It’s hard to look at another new stadium, and not feel some shame about the new Mosaic Stadium with its 4 drinking fountains. Let me guess, the urinals in Regina’s use water too?
How could our elected officials permit construction of a stadium in this decade and not have it generate a single kilowatt of electricity, or use a drop of grey water? It was an opportunity squandered by people who don’t care that we’re a people living well beyond our world’s means.
The good news? We have a municipal recycling service, and it appears to be used to some degree at the new stadium.
I took a call from Wascana’s CEO who explained their position on spending $193000 to expand the parking lot[PDF] at Candy Cane Park. Their view is more cars that already park illegally on the street will use it, and as a result kids will be safer because they won’t run out between illegally street-parked cars, presumably.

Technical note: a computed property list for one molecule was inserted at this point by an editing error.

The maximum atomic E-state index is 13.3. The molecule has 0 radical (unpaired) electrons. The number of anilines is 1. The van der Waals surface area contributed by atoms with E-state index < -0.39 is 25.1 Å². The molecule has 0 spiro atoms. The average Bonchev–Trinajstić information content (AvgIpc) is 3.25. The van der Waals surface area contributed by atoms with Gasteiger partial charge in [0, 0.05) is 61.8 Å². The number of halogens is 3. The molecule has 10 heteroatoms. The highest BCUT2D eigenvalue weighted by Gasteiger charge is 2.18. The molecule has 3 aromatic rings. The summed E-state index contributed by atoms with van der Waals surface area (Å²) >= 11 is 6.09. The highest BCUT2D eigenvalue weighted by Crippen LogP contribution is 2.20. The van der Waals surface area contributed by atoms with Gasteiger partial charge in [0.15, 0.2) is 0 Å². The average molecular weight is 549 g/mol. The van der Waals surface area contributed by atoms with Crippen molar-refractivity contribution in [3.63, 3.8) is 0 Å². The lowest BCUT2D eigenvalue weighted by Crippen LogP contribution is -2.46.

Can’t say that’s how it will work, I said “mark my words, there will still be spill-over onto the street, and more cars overall”. She had to concede at busy times, that’s how it will go. It’ll take more than my voice to end this #strandedasset project. Oh, it also increases runoff by replacing soil with pavement, reducing the water quality in Wascana Creek.
It’s 2017, and if we don’t limit air pollution quickly, our kids will have a rough go of things. Putting a dollar more into auto infrastructure before cycling and pedestrian infrastructure makes kids less safe, not more.
On the upside, Wascana is putting some trails through the arboretum near Wascana Rehab and Hillsdale St.
Also they will now consider manually clearing Broad St. Bridge which wasn’t being swept clear of snow like everything else the last two Winters. I explained that the City of Regina builds nothing for cyclists, so it’s really up to Wascana Centre to provide cycling infrastructure for Reginans.